Encompassing an area of 1,221,037 km², South Africa is a large land-mass encompassing a variety of different linguistic, ethnic, and cultural groups. Situated geographically in the most sparsely populated region of the country, along the Orange River, lies the Afrikaner community of Orania.
In a recent interview with The Burkean, Joost Strydom, the Chief Executive of the Orania Movement, discussed the town’s future development goals: ensuring self-sufficiency and the well-being of Afrikaners within their own community, as the South African government proves itself incapable of fulfilling the basic needs of the state’s inhabitants.
An old construction town owned by the Department of Water Affairs, privately purchased in the 1990s, Orania is a community with much development to still pursue. The semi-arid location was chosen deliberately, as the low population density of the region provided an ideal location for Afrikaners to become a demographic majority.
The town advocates an ethos of self-determination and self-sufficiency for communities, on the grounds that the central government, has repeatedly failed to meet the needs of people in South Africa, and that the self-subsistence of organic communities provides a more stable political climate for South Africa, allowing for voluntary cultural interaction, rather than the forced integration of the Rainbow Nation.
The community’s intent is to create a modern rural city, with plans in the works for future sustainable economic expansion and community growth. Strydom detailed Orania’s plans for future community growth to The Burkean, revealing that around two years ago, Orania contacted professional city planners to plot a theoretical map of Orania’s future growth.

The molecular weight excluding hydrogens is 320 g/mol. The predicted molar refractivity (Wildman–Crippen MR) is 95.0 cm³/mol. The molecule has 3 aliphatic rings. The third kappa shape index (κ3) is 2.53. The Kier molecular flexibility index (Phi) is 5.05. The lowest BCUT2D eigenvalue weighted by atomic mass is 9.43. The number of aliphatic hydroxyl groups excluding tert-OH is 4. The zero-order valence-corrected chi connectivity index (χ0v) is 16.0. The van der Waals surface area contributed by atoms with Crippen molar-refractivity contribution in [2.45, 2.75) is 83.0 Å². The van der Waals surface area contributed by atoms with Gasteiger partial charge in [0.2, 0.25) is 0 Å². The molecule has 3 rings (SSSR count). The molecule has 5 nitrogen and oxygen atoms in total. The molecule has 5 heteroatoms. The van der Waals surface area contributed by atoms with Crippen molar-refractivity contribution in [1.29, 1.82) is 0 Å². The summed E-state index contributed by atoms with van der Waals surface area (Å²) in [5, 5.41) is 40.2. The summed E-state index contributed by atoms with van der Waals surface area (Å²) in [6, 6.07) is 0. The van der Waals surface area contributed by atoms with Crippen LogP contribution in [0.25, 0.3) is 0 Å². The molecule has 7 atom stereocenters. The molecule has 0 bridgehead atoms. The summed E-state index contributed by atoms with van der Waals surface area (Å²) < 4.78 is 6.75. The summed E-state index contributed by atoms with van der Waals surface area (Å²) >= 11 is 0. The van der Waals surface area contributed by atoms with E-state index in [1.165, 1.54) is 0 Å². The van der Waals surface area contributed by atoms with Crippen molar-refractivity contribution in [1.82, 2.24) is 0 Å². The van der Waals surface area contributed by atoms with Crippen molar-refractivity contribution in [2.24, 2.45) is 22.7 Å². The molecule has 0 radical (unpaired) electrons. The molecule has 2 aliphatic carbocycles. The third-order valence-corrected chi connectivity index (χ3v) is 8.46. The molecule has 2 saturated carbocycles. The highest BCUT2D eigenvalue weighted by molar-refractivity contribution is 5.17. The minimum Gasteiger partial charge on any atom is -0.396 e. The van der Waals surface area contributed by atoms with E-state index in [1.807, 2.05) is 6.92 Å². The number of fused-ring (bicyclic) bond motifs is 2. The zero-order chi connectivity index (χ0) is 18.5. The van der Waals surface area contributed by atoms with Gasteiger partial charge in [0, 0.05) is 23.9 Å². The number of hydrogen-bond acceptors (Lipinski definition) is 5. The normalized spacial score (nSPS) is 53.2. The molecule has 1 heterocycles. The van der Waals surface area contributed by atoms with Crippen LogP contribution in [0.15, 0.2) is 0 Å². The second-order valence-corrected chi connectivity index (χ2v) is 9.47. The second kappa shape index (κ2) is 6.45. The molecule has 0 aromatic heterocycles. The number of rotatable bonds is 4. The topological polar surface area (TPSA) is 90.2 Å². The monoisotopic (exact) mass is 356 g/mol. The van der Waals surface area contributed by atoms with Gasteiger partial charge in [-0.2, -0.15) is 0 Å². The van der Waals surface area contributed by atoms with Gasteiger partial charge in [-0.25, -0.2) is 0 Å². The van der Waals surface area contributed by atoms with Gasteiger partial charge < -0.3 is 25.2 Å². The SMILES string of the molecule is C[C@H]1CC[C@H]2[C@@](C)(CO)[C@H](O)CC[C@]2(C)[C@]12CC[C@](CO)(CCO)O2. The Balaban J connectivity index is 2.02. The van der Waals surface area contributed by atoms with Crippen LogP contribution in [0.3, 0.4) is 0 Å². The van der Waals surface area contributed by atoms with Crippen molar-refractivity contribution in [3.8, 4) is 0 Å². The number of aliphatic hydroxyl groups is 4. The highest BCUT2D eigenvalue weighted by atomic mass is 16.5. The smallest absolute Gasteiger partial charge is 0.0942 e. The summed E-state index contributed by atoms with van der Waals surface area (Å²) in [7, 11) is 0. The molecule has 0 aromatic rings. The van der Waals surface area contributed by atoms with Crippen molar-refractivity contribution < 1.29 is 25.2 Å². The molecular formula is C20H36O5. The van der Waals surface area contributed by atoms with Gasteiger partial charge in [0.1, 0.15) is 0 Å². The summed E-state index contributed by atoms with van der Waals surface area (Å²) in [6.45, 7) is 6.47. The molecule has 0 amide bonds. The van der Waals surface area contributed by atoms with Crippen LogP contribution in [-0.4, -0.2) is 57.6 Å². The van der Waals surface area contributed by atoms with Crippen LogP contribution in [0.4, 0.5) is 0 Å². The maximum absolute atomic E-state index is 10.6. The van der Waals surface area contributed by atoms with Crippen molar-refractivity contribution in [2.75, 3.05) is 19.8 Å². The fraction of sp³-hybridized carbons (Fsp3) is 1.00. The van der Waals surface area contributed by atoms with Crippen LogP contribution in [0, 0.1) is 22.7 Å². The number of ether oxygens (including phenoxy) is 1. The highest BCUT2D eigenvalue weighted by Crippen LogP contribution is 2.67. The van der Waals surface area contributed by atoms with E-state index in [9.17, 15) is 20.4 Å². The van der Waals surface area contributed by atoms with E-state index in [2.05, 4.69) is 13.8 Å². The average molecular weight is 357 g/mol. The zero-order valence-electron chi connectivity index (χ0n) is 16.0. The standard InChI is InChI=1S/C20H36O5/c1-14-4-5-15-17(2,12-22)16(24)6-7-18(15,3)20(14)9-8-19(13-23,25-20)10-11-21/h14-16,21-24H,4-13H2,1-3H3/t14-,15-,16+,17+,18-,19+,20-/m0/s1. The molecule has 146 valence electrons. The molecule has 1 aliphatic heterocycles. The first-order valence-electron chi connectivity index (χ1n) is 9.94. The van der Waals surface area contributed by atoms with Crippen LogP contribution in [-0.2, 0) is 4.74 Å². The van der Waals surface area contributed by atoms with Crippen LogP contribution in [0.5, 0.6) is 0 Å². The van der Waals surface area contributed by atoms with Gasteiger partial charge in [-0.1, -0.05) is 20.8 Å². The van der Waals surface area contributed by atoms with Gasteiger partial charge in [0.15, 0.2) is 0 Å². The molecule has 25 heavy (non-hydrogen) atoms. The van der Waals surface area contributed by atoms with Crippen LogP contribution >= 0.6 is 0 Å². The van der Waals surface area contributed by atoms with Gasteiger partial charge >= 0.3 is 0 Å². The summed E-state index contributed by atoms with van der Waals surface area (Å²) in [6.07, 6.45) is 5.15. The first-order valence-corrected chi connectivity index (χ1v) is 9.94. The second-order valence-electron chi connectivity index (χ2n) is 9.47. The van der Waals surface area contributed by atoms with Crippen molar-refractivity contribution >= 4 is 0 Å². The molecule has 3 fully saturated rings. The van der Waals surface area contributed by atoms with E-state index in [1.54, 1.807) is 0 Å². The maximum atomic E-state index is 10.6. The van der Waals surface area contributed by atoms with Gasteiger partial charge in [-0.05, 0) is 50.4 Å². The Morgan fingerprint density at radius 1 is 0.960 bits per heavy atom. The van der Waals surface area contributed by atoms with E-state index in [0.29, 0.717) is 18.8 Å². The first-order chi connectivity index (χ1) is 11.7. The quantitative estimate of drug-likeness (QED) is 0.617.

The extent of the city planning involved consideration for a long-term vision for Orania, with a sizable population of 15,000 inhabitants. A theoretical framework for future development zoning was established, as well as a plan for 500 new development plots to accommodate homes, businesses, and factories. The increase in services this requires is substantial as it requires a substantial expansion of Orania’s energy capacity.
Eskom, the state electricity provider, has been unable to handle South Africa’s domestic energy crisis, consequently people experience rolling electricity blackouts of 10 hours a day. Orania’s investment in renewable energy sources, such as solar panels, are an attempt at providing the necessary resources to allow self-sufficiency. However, the reliance on such technology provides the community with problems because of its expensive costs.
Plans to massively expand Orania’s solar farm are estimated to cost 60 million South African Rand, (approximately 3,225,000 Euro) if the community wants to reach sufficient capacity for electricity usage between 6am and 10pm without energy blackouts. Oranians are conservative in their energy usage, but the planned expansion is aimed at consolidating the community’s standard of living and energy access.
The maintenance of Orania’s infrastructure is an important role within the community. Orania’s technical training college provides inhabitants with the necessary education and skills to assist in community development. The industrious capabilities of the community have been demonstrated recently in a successful forklift patent designed and manufactured in Orania. Having just completed a project to introduce fibre optic internet connection to Orania, the community is not looking to upgrade its airstrip to allow for greater transportation of goods.